year allowing for a shorter period of growth in such species which could be
marketable according to demands.
- Large number of bays and inlets favoured by geographic protection lines
required in this activity. This facilitates the construction of intensive
farming centers at lower costs given the natural protection that the
ecosystem renders.
- Availability of hatcheries for fingerlings production. Facilities are
presently being utilized in similar activities and have available
- Industrial Fish Processing Plants which comply with the EU requirements
for fish processing.

Availability of land and maritime cold-storage facilities.

Foreign investment opportunities

- The proposed model can reach its maximum production capacity of 300 tons a
year. It can be adapted for lower productions. Small-scale production is
required for foreign species in order to demonstrate the technological
feasibility of the project, in which case risk contracts are entered into.
- Economic and financial estimates are based on a fish farming center with a
300-ton capacity. Fingerlings will be purchased in available markets with
species of interest and will be taken to Cuba for their farming. A 70 %
survival rate and a 500-gram average weight are estimated in this project.
Commercialization will take place in whole, fresh units.
- Requirements: New technology, financing (working capital), access to
markets. Different business modalities could be negotiated with the foreign
partner including the establishment of International Economic Associations
(Joint Ventures, etc.)

Land aquaculture

This activity has gained momentum in Cuba in the last few years, with levels
of up to 70,000 tons of tilapia and Chinese carp per annum for domestic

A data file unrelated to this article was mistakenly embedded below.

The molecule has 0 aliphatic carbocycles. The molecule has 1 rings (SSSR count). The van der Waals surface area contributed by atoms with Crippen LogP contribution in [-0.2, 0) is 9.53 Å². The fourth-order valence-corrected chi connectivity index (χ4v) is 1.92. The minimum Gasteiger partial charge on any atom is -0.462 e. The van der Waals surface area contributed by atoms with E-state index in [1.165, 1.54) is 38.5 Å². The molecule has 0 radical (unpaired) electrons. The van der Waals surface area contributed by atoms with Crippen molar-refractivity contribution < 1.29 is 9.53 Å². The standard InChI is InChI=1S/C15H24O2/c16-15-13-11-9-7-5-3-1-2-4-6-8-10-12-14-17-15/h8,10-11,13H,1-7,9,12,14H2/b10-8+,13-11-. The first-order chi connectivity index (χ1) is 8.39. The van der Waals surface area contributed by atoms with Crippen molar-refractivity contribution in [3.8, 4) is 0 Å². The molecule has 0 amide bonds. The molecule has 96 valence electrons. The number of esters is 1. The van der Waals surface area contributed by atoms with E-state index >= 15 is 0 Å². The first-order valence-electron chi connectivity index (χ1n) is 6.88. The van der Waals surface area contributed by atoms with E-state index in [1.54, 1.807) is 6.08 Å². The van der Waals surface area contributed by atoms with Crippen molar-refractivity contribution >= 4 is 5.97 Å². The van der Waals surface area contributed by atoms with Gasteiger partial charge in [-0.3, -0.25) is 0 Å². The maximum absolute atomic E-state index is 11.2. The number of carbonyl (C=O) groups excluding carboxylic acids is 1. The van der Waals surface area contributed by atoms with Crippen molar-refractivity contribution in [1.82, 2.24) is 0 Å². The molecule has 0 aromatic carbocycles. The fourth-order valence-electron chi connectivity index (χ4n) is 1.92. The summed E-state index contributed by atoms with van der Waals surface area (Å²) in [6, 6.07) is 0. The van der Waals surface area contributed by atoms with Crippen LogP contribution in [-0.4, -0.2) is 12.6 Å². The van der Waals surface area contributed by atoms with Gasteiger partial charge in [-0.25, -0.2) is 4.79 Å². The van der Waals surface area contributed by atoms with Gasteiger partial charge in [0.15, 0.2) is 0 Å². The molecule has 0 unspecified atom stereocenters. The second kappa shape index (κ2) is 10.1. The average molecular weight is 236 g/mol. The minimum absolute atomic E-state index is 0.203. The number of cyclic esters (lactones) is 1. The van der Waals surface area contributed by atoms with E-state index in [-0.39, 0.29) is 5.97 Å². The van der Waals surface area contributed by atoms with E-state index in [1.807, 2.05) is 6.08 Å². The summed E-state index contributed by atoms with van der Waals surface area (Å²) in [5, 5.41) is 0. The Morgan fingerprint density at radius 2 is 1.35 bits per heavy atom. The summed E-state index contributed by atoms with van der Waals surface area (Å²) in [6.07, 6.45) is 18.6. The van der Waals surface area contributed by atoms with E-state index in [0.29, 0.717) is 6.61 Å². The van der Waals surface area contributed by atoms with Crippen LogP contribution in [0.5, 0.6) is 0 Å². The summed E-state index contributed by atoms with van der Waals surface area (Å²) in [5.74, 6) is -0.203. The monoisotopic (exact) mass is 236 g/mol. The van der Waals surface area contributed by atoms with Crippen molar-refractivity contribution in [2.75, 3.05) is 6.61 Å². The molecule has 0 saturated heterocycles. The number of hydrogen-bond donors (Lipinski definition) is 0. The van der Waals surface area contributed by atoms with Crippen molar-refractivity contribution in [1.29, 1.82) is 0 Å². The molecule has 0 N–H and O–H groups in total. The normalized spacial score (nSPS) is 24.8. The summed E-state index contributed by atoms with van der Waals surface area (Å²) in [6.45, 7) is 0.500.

consumption. This production comes from dams and 1,000 ha of ponds located
in 62 farming centers, out of which 12 have high-quality fish processing
plants. However, the main focus is on diversified cultivation through
natural feeding or organic matter added to the country’s dams and ponds.
This technique, known as extensive farming, curtails the fishing industry’s
export potential because of the very low yields obtained.

- Cuba’s Fishing Industry has:
- Water networks and facilities for water management.
- High genetic quality reproduction banks.
- Know-how for fish farming, from fingerlings production to fattening
- Processing, packing and transportation technology.
- Marketing channels.
- Markets with high demand and expansion potential.

Foreign investment opportunities:

- Development of intensive and superintensive farming of these species
allowing for an increased production and export.
- Development of specialized farming centers for production of tilapia for
- The foreign partner would contribute financing for working capital.

Oyster farming

The steady development of this activity in Cuba has been triggered by the
experience gained throughout the years together with the dynamic and
continuous adaptation to the new conditions in this area. A farming
biotechnique at commercial-level has been developed since 1986 for increased
production of Crassotrea rhizophorae (mangrove oyster).

Foreign investment opportunities:

- Increase and diversify shellfish production, through the introduction of
new species.
- Improve quality in current presentation of products.
- Export to the Caribbean and other areas.
- The foreign partner is expected to contribute technologies, financing and

Offshore Fishing operations

Existing limitations as to the sustainable maximum catch levels of fish in
our exclusive economic zone have led to the search for new fishing areas.

Foreign investment opportunities:

- Enhancement of environment-friendly fishing activities with large vessels
in Africa and other areas of interest.
- Expansion of operations with small vessels in Central America, the
Americas and the Caribbean.
- Creation of cold-storage facilities in Cuba for distribution to the
Americas and the Caribbean.
- Foreign partners should secure financing, access to markets, and fishing
licenses to operate in third countries. Different business modalities may be
considered, including the establishment of International Economic
Associations. The Cuban partner would contribute the vessels and highly
qualified personnel.

Processing sector

Infrastructure development is a top-priority task for Cuban Fishing
Industry, as also is the search for advanced technologies which help
increase value added to raw materials from natural resources obtained in
fishing operations or aquaculture.